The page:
Bolaven Plateau: Home to Hidden Wonders & Evergreen LandscapesThe Bolaven Plateau is located east of Pakse, trapped between the Annamite Mountain Ranges and the Mekong River. At an altitude of around 800m-1500m above sea level, the climate is significantly cooler than the rest of the country. Consequently, the Bolaven Plateau boasts an evergreen landscape with hundreds of hidden wonders. From waterfalls to coffee plantations, the small village towns are onto a good thing!
We spent two days exploring the small Bolaven Plateau loop on a scooter. After missing out on the Tha Khek loop, we were pretty excited to have the opportunity to cruise around the Bolaven Plateau. In reality, this loop probably suited us better. While the Tha Khek loop is a whopping 450km around central Laos to visit the caves, the more manageable 220km loop around the Bolaven Plateau took us to some incredible waterfalls hidden in the dense jungle.
With the Ho Chi Minh trail passing close to the edge of the Bolaven Plateau, this area was one of the most heavily bombed regions throughout the Vietnam War. Many of the minority groups still suffer the lasting consequences of the war, with unexploded ordnance reported to be located throughout the more remote areas. I have read there are areas that, understandably, are not welcoming of western tourists. We didn’t experience this at all, with the only subtle things indicating the secret war, such as bomb shells used as planter boxes.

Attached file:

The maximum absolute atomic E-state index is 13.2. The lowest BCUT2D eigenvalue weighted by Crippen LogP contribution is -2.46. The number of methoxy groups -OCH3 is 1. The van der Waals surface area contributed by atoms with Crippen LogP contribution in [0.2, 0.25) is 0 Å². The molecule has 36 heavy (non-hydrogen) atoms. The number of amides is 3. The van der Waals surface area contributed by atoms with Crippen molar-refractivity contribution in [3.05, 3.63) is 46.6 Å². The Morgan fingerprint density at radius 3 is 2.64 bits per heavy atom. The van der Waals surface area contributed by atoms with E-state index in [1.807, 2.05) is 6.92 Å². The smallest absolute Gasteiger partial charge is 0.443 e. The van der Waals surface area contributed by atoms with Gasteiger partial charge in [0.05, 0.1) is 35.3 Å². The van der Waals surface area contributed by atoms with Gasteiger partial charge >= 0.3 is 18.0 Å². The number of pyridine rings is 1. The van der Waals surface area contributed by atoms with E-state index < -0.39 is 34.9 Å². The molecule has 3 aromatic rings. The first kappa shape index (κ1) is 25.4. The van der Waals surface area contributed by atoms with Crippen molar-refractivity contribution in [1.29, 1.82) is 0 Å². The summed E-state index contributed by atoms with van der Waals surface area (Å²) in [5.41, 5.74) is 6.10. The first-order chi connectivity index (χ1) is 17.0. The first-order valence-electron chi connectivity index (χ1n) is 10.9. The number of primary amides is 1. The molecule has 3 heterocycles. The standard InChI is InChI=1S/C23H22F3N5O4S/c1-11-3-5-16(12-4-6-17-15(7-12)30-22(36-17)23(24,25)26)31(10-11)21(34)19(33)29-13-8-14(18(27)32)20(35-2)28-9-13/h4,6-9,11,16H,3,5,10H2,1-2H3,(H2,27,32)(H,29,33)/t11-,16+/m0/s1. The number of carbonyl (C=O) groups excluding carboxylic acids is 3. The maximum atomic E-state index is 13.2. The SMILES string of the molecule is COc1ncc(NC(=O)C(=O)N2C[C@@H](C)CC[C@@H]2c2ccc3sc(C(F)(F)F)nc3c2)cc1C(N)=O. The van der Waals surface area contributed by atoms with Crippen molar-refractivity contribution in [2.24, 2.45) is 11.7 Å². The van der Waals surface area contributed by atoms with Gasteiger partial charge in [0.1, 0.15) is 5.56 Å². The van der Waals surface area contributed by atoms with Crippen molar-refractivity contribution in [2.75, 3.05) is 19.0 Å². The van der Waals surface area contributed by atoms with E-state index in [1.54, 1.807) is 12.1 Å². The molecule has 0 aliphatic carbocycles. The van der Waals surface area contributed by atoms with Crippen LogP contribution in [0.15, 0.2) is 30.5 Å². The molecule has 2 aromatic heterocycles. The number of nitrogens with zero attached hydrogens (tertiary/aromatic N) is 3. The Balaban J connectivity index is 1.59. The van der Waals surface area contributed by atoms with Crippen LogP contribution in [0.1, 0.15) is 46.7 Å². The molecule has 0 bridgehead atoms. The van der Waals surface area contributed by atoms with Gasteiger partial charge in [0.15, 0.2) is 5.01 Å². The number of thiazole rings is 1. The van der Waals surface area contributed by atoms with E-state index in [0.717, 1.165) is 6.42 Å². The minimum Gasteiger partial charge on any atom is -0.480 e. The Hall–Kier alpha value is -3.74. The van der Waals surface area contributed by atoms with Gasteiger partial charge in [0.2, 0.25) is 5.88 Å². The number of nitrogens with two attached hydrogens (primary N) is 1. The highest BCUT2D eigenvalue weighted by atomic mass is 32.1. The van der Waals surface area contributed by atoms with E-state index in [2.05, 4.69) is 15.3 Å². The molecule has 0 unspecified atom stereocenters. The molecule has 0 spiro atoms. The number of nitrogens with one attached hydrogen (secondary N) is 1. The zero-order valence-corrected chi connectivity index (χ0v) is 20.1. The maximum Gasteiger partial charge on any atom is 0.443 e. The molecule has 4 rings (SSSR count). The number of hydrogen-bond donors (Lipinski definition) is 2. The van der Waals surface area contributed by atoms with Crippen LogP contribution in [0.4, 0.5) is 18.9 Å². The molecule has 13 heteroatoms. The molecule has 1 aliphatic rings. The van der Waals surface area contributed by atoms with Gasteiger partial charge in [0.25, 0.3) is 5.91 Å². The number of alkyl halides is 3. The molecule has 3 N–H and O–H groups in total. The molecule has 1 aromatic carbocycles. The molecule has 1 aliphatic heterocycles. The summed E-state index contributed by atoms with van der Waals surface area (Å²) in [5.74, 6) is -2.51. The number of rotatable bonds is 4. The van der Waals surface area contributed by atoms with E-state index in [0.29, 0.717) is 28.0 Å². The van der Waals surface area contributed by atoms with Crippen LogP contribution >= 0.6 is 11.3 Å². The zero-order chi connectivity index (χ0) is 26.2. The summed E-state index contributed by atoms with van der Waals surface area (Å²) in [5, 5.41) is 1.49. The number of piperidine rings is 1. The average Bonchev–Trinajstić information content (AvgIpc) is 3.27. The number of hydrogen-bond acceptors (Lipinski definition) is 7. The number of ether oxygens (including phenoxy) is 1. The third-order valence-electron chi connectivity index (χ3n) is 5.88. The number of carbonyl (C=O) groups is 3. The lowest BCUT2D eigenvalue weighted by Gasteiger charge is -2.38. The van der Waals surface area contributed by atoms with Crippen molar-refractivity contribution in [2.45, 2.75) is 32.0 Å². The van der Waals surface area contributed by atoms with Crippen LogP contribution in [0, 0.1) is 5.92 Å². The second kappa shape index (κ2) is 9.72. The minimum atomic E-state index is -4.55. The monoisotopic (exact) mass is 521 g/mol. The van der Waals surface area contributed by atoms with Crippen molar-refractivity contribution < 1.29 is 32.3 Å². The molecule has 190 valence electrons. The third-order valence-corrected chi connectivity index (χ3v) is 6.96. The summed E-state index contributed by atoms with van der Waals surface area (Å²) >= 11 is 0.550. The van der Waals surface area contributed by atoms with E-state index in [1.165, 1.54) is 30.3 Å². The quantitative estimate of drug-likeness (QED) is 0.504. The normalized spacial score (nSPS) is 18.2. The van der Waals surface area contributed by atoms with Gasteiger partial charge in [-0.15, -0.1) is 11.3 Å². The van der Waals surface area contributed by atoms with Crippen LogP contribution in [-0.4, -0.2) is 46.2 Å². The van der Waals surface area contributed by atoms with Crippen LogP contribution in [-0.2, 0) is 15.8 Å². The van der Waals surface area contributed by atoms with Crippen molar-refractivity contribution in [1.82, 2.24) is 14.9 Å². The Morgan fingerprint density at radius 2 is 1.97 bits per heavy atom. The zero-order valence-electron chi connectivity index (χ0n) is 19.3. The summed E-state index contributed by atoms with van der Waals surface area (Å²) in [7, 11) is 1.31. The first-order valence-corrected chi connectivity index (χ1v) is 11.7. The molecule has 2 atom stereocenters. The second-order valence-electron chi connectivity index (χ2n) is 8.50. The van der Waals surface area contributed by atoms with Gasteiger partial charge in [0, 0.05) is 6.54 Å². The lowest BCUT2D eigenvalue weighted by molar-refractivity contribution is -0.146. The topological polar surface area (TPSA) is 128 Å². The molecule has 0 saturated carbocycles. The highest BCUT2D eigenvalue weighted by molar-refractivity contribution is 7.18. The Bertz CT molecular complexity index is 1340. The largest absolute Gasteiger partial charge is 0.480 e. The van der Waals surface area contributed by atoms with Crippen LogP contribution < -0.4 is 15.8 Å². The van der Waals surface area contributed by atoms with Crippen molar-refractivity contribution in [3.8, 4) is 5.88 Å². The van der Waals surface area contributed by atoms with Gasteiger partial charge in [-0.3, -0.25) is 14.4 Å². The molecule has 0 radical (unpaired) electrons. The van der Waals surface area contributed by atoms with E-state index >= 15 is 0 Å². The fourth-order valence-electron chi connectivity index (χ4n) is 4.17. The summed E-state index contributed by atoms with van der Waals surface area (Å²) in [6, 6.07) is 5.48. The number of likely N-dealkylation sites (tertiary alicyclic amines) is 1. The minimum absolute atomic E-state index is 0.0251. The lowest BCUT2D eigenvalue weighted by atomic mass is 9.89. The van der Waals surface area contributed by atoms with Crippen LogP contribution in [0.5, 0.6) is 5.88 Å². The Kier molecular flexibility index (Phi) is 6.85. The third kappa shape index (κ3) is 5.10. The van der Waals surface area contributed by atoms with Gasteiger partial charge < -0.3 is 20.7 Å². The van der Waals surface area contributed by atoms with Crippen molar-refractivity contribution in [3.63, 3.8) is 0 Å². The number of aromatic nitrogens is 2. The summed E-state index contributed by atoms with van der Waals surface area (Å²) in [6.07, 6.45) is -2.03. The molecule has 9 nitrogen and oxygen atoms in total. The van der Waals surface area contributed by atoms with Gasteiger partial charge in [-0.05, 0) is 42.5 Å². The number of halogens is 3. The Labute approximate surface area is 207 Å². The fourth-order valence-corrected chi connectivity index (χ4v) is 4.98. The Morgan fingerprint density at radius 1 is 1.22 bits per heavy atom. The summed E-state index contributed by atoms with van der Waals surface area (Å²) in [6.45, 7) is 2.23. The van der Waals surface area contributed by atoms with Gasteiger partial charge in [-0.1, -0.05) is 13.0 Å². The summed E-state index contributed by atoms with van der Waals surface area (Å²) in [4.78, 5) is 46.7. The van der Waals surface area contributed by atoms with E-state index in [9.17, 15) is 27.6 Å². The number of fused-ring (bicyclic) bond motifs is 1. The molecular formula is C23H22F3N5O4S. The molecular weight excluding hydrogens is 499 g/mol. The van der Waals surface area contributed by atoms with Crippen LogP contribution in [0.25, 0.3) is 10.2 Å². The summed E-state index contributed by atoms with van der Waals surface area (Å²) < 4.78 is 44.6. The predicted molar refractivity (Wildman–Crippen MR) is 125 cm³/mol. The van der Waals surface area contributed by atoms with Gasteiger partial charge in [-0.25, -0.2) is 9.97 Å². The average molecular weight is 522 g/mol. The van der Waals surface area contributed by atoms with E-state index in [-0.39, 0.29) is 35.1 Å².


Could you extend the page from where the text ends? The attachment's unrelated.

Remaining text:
From Pakse, we travelled to Tad Lo where we spent the night before continuing to Paksong and back to Pakse. As this is a major network linking Thailand and Vietnam, the roads are the best I have seen through Laos. We initially planned to complete the loop over three days, but after arriving in Paksong at 10am we decided we had plenty of time to explore the remaining Plateau and complete the 50km drive to Pakse.
ACCOMMODATIONAs we were leaving Pakse we met a traveller returning from the Bolaven Plateau. She told us about these incredible Bungalows pitched out over the river in Tad Lo. We sought out Sailomyen, a guesthouse on the edge of the river just below the Tad Hang waterfall. While it was a bit rough around the edges, the price and location made it well worth it! The guesthouse is run by a family and has a bit of a homey feel. Most entertaining were the hoards of animals roaming around. Chickens, piglets, cows and goats all seemed to roam freely throughout the tiny township of Tad Lo and would often wander through the grounds of the guesthouse!